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In her 1994 book Quiet Strength, Parks described how her belief in Christ as humanity's savior developed after her baptism in the AME Church at the age of two."In those days, they sprinkled us with water like the Catholics did," she recalled.Hymns played a large part in the AME Sunday service, which spawned the gospel-music genre from the singing and shouting and dancing in ecstatic celebration of Jesus Christ.Although they observed the same Communion rituals as traditional Methodist churches, AME preachers didn't just intone passages from the New Testament; they used impassioned oratory to bring the spirit of the Lord right into their congregations.A portion of the front picture window has been shattered as though from a rock thrown into the living room, and the picket fence that marks the property is severely splintered.But for a sturdy brick chimney, the edifice would appear no better than the sharecroppers' shacks photographed so hauntingly by Walker Evans in Let Us Now Praise Famous Men.It wouldn't matter so much were not some entrepreneurial Tuskegeeans anxious to attract tourists by opening a multicultural human and civil rights center boasting her name, and others, less commerce-minded, eager to post a bronze plaque somewhere in town marking her inclusion in Tuskegee's extraordinary roster of African-American heroes, from Booker T.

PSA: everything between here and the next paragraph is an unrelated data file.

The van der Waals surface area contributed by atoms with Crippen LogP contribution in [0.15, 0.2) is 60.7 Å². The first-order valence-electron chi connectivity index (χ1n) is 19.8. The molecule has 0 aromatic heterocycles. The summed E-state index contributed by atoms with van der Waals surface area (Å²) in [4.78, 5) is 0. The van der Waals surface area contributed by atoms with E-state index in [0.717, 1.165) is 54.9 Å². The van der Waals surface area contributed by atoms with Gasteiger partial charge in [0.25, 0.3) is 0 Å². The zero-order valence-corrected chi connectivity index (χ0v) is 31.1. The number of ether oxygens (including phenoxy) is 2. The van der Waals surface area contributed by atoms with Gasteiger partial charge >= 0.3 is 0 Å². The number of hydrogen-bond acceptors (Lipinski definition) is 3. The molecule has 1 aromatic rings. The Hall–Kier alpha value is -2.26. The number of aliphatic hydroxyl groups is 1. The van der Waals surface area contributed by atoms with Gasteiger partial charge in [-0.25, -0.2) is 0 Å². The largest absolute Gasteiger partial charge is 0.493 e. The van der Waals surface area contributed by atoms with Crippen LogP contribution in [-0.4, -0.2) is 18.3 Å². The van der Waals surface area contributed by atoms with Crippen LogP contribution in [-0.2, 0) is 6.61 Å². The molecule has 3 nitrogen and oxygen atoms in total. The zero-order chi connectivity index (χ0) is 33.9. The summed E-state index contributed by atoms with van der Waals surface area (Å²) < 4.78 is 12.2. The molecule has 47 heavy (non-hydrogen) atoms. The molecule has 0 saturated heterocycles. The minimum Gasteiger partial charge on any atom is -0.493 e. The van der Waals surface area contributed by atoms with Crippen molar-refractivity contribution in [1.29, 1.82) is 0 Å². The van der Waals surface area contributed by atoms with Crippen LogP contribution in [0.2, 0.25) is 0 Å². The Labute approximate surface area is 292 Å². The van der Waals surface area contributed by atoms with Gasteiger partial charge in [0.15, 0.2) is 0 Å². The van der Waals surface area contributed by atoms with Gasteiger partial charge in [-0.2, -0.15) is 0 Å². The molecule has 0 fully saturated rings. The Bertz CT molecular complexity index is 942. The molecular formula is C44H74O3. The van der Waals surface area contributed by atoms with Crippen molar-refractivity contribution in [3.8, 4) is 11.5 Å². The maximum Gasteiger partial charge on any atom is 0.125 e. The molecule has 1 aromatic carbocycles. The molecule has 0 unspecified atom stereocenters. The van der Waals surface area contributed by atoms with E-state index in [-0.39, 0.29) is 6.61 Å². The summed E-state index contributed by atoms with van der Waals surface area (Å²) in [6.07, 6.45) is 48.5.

To this day, AME ministers challenge America to live up to its ideals of equality for all.
Some Yoruba priests brought over on slave ships could recite a King James Bible's worth of African religious teachings, a practice that lived on in African-American Christianity.
Thus it was that at an early age the inquisitive Rosa Mc Cauley began memorizing Bible verses, routinely quoting Scripture with Sunday school pride.
"Its teaching became a way of life and helped me in dealing with my day-to-day problems." She did, however, augment her nonviolent disposition with a belief that revenge was sometimes necessary.
"From my upbringing and the Bible I learned people should stand up for rights," she recalled, "just as the children of Israel stood up to the Pharaoh." Rosa's father, James Mc Cauley, hailed from Abbeville, Alabama, a farm town ninety-five miles south of Montgomery known for its wood pulp and cotton gins.
"The church, with its musical rhythms and echoes of Africa, thrilled me when I was young," Parks recalled.